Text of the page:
In an effort to reduce carbon emissions and find more efficient ways to serve riders in hard-to-reach areas, Houston METRO will launch the second phase of an autonomous vehicle (AV) pilot program in January.
The agency is one of many nationwide working to transition its fleet to zero-emissions vehicles (ZEVs). By 2030, METRO aims to procure only ZEVs and reduce greenhouse gas emissions by 50% from 2005 levels. These goals were laid out in the agency’s Climate Action Plan the METRO board approved in 2022.
One goal of METRO’s AV program is to study how the vehicles can interact with passengers and pedestrians and also use public transportation to connect hard-to-reach areas of the city. The first phase of the pilot was launched in 2019 to provide last-mile trips near Texas Southern University (TSU), located in the Third Ward, a historically Black neighborhood.
In the second phase, METRO is expanding the pilot to have the vehicle operate with other vehicles. The fixed route will serve the Third Ward with stops at TSU and the University of Houston. The trips will be free to riders.
“The Third Ward community, we do have high-capacity bus and rail, but there is also a challenge with first- and last-mile connections,” METRO Innovation Project Manager Jamila Gomez told Government Market News. “So we’re just aligning two stops along the route with our existing bus stops. And as we’ve mentioned, that will connect riders to the Eastwood Transit Center … and our Park & Rides and other bus routes in the city of Houston.”
The 14-passenger zero-emission shuttle bus can operate without a driver, but a full-time operator will be on board for safety and to allow the operator to learn more about how AVs operate, said Kim Williams, METRO’s chief innovation officer.
Looking to the future
For Phase 2, METRO used a series of public-private partnerships (P3s) to procure the new vehicle that met federal requirements for accessibility but also had the latest technology. Phoenix Motorcars provided the base for the vehicle and converted the gas-powered shuttle to accommodate autonomous technology, Williams said. METRO worked with Perrone Robotics and engineering firm STV Inc. on the technology.
“We’re also hoping that [the AV program] will encourage other vendors to come into the market,” she said. “When we started, we didn’t have a vehicle that we could purchase off the shelf, if you will. And we’re hoping that when the vendor community sees the success of this project, that more will come into the market.”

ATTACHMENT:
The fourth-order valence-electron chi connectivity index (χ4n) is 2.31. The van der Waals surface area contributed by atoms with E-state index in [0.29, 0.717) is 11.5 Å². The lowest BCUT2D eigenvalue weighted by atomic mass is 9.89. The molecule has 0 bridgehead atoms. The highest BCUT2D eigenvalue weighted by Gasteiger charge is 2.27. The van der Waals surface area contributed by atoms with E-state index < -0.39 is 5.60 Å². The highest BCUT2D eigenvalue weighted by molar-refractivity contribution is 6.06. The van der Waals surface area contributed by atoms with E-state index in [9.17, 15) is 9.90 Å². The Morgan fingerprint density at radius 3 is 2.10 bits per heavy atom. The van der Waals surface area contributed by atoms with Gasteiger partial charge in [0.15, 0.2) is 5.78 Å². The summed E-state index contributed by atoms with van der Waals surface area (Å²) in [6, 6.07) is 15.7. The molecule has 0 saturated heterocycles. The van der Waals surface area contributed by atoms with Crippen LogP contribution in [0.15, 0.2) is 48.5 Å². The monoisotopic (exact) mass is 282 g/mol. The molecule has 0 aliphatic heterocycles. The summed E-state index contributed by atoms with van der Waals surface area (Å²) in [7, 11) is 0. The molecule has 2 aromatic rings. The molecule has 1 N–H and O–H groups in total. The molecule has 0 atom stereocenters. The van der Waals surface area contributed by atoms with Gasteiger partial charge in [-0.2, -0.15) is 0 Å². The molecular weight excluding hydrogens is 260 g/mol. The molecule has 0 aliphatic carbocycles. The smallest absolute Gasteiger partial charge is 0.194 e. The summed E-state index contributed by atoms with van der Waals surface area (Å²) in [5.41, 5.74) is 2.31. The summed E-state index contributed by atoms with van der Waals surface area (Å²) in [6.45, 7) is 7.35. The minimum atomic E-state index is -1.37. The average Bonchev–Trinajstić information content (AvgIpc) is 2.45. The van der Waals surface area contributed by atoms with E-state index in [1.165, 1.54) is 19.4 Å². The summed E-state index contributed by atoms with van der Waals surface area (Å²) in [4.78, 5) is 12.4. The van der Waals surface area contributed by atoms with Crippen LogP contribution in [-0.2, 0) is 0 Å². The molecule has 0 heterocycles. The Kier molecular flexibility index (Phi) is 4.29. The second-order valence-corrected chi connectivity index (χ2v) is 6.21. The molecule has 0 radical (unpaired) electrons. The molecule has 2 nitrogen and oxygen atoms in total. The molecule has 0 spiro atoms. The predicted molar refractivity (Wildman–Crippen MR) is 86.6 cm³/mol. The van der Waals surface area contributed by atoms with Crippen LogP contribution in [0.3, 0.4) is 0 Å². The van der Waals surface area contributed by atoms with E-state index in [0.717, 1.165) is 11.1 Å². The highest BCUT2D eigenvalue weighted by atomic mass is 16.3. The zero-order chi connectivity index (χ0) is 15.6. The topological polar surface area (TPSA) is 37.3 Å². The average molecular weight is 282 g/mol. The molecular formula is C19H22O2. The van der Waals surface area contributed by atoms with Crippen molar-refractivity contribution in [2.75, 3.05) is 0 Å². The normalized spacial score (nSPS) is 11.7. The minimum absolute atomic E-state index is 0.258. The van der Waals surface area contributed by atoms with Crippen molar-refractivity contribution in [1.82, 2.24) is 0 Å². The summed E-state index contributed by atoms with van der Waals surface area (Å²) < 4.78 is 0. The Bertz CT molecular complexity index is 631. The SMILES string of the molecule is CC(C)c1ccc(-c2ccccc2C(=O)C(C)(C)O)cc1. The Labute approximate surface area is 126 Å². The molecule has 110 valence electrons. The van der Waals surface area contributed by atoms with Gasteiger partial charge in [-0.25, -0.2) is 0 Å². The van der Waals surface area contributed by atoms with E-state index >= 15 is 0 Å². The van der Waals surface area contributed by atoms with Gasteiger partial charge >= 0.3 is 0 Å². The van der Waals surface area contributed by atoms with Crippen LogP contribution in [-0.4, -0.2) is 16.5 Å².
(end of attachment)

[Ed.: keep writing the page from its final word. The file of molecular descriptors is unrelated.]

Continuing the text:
The city of Houston’s Climate Action Plan notes that buses made up 1% of emissions from vehicles, but the agency is looking to keep reducing emissions through other sustainable efforts, Williams said. METRO also has hybrid and compressed natural gas (CNG) buses and will soon roll out 20 battery-electric buses through its contract with Novabus.
“The next step is to look at hydrogen, which is a different type of electric bus or fuel-cell electric bus,” she said. “We’ll be looking to bring those on or at least start that process in [2024, but] probably won’t see those vehicles until  due to the timeline it takes to get those vehicles in.”
Other transit agencies throughout the U.S. also have AV programs using zero-emission vehicles. In November, the Contra Costa Transportation Authority (CCTA) and Tri Delta Transit in California announced a P3 project with the East County Connection Partners to offer on-demand transit for residents east of San Francisco. Using electric Glydcars, the AV operates on a dedicated guideway to reduce operational costs and holds up to four passengers.
Called the Dynamic Personal Micro Transit Project, the next steps include identifying a segment of the project that could receive grant funding, starting the environmental process and completing 30% of the design.
“It’s a bold step towards a more sustainable and accessible future for Contra Costa,” CCTA Board Chair Federal Glover said in a news release.
Funding AV efforts
To help with the cost of the AV program, METRO applied for a grant from the Federal Transit Administration’s Accelerating Innovative Mobility (AIM) Project and was one of 14 transportation authorities awarded funding in 2021. The AIM initiative helps awardees identify, test and innovate with new technologies for transportation.
METRO received $1.47 million for Phase 2 of its AV program. The funds helped cover over 62% of the cost of the autonomous vehicle pilot program with METRO covering the remaining $844,000.
The Western Reserve Transit Authority (WRTA) in Ohio was awarded $2.33 million in AIM funds, which it will use to partner with the Santa Clara Valley Transportation Authority in California to operate accessible automated electric vehicles in different climates and operating conditions. In 2022, First Transit announced it was partnering with WRTA and Perrone Robotics to operate the AVs, which would also have operators on board.
“We’re excited to play an active role in bringing AV and zero-emission vehicles to the Mahoning Valley, a.k.a, ‘Voltage Valley,’” WRTA Executive Director Dean Harris said in a news release.
The FTA is continuing its funding of AV programs and has $25 million to distribute through its Rural Autonomous Vehicle (RAV) Program. Nonprofit colleges and universities can apply for funding for projects that involve researching and partnering with rural and Tribal areas on how AVs could be used to address transit challenges. Applications are open through March 13.
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